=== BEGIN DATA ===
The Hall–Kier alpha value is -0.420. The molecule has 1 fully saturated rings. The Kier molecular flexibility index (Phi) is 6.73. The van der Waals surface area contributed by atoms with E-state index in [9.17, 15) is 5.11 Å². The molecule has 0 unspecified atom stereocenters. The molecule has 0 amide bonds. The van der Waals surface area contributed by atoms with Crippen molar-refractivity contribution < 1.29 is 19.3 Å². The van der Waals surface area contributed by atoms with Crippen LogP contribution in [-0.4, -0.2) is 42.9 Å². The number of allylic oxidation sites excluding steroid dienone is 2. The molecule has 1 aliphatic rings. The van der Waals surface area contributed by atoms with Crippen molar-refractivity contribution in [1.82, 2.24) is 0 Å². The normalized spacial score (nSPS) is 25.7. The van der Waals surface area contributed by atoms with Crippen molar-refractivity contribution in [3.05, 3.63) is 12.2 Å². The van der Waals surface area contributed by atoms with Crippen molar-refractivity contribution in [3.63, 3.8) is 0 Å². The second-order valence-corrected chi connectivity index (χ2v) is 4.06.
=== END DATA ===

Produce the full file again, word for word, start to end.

The Hall–Kier alpha value is -0.420. The molecule has 1 fully saturated rings. The Kier molecular flexibility index (Phi) is 6.73. The van der Waals surface area contributed by atoms with E-state index in [9.17, 15) is 5.11 Å². The molecule has 0 unspecified atom stereocenters. The molecule has 0 amide bonds. The van der Waals surface area contributed by atoms with Crippen molar-refractivity contribution < 1.29 is 19.3 Å². The van der Waals surface area contributed by atoms with Crippen LogP contribution in [-0.4, -0.2) is 42.9 Å². The number of allylic oxidation sites excluding steroid dienone is 2. The molecule has 1 aliphatic rings. The van der Waals surface area contributed by atoms with Crippen molar-refractivity contribution in [1.82, 2.24) is 0 Å². The normalized spacial score (nSPS) is 25.7. The van der Waals surface area contributed by atoms with Crippen molar-refractivity contribution in [3.05, 3.63) is 12.2 Å². The van der Waals surface area contributed by atoms with Crippen molar-refractivity contribution in [3.63, 3.8) is 0 Å². The second-order valence-corrected chi connectivity index (χ2v) is 4.06.